SOLAR: Duke Energy and solar developers in the Carolinas reach a major agreement to clear a backlog of interconnection requests and reform the process for connecting to the utility’s grid. (PV Magazine)

ALSO: Arkansas school districts are installing solar projects that will cut energy costs, reduce carbon emissions, and provide educational opportunities. (KTHV)

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CLIMATE: South Carolina’s Chamber of Commerce has “deep concern” about Charleston’s lawsuit seeking climate damages from large oil companies. (Post and Courier)

OFFSHORE DRILLING:
• A federal judge asks the Trump administration to explain how the president’s surprise and partial offshore drilling moratorium this week relates to a previous executive order encouraging energy exploration and production in federal waters. (Post and Courier)
• In a surprise move, a company seeking to conduct seismic testing for oil and gas potential off the coast of North Carolina withdraws its application. (OBX Today)

PIPELINES:
• A Black neighborhood in Memphis has had little say in a pipeline project that could hurt property values and threaten the city’s water supply. (MLK50)
• A Massachusetts woman pleads guilty in Virginia to trespassing in connection to a protest against the Mountain Valley Pipeline. (Roanoke Times)
• A gas line ruptures in a central Florida city sparking a massive fire and neighborhood evacuation. (ClickOrlando.com)

OIL & GAS: Over 1,000 gallons of oil and chemicals spilled into the Chattahoochee River during a power plant fire in Georgia on Sunday. (Rome News-Tribune)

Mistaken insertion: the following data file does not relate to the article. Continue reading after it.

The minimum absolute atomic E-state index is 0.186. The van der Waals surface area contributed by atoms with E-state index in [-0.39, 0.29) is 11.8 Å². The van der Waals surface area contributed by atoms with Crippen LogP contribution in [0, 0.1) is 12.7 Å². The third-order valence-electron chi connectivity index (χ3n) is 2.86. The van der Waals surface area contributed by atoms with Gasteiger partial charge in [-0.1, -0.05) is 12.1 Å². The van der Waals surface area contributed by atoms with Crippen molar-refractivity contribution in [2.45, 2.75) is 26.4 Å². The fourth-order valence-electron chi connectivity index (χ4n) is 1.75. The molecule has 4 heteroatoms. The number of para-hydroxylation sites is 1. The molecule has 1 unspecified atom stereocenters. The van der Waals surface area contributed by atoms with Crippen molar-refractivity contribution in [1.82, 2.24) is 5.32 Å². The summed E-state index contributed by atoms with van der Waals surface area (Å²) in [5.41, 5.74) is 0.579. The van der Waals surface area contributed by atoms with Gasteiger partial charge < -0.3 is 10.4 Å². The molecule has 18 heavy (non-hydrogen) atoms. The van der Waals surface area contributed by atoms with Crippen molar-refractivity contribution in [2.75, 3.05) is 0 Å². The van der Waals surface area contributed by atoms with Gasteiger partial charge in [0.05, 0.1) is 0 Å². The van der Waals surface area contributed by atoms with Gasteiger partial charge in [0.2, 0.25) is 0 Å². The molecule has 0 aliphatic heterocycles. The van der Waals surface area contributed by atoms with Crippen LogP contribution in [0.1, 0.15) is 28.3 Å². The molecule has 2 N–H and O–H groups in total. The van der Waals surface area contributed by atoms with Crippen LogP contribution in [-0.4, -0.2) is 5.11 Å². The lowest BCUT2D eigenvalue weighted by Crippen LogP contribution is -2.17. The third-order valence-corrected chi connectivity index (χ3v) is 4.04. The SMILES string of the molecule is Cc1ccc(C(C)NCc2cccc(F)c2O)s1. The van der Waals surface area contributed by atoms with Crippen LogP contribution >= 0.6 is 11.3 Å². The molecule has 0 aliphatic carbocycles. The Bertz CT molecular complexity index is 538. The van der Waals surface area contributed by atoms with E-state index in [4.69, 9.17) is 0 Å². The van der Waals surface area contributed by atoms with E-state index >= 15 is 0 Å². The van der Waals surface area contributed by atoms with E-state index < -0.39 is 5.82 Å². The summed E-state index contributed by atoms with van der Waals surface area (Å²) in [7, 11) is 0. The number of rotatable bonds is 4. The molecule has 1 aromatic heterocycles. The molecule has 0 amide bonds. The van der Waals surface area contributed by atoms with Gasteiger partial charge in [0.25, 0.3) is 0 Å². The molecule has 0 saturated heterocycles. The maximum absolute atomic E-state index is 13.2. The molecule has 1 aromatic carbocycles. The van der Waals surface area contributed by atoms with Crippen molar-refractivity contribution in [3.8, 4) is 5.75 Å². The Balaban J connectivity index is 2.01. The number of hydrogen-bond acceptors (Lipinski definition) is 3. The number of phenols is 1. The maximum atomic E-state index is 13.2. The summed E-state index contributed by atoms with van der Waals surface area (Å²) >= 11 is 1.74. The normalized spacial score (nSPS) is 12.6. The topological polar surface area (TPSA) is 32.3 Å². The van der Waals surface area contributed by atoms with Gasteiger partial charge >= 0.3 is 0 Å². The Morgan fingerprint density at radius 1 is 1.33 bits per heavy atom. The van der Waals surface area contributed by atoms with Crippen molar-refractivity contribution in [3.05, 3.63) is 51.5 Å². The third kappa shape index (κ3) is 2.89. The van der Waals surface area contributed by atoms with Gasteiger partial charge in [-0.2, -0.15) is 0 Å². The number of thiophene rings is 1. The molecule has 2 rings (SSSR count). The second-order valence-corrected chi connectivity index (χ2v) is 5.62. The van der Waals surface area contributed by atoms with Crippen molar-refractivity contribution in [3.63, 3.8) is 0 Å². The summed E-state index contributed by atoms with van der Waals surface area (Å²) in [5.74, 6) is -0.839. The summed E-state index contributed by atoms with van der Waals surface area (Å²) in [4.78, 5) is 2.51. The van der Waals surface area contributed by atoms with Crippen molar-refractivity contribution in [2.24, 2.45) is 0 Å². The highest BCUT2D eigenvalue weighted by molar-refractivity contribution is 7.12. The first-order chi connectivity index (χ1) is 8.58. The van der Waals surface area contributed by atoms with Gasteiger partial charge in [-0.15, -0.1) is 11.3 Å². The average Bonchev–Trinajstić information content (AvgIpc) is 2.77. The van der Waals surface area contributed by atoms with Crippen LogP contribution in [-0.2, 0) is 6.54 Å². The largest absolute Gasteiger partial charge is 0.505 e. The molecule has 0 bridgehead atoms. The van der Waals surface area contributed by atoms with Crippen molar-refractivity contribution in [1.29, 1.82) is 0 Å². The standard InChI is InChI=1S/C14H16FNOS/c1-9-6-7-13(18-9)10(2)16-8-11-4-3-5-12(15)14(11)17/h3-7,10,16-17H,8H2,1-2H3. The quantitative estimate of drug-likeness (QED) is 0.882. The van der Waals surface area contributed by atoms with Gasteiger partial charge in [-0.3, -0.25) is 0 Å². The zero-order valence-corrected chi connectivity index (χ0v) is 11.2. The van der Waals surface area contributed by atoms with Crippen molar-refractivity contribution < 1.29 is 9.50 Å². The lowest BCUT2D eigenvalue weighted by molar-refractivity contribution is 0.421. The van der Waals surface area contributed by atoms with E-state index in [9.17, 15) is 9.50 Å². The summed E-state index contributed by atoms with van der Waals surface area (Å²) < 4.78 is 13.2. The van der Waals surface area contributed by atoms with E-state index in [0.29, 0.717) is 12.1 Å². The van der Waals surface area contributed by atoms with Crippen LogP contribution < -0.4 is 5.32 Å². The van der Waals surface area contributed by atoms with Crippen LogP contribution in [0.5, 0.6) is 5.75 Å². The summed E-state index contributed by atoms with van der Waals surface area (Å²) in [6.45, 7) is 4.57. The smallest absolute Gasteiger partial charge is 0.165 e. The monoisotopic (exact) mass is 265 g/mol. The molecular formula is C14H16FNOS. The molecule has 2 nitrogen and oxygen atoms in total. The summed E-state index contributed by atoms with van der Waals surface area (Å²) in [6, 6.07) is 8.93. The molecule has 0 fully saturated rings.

EFFICIENCY: A Tennessee school board approves $13.7 million worth of energy efficiency upgrades after a system-wide energy audit. (Rogersville Review)

BIOMASS: Several groups plan to participate in a caravan protest in Columbia, South Carolina, today against a wood chip pellet producer’s request to expand a facility. (SC Now)

COAL:
• People who live near Tennessee’s Bull Run power plant share thoughts on coal ash cleanup and the future of the site at an online forum. (Oakridger)
• U.S. Labor Secretary Eugene Scalia tours a West Virginia coal mine complex and touts the importance of coal to the nation’s economy. (WSAZ)

CLIMATE: “More heat, less beaches.” Art installations in Tampa and Orlando attempt to warn residents about the impact of climate change. (Miami Herald)

COMMENTARY: A truly diverse energy mix — including renewables and natural gas —is good for West Virginia’s economy, writes a landowner advocate. (Gazette-Mail)

Dan Haugen

Dan has two decades' experience working in print, digital and broadcast media. Prior to joining the Energy News Network as managing editor in December 2017, he oversaw watchdog reporting at the Sioux Falls Argus Leader, part of the USA Today Network, and before that spent several years as a freelance journalist covering energy, business and technology. Dan is a former Midwest Energy News journalism fellow and a member of Investigative Reporters and Editors. He holds a Bachelor of Arts in journalism and mass communications from University of Minnesota-Twin Cities.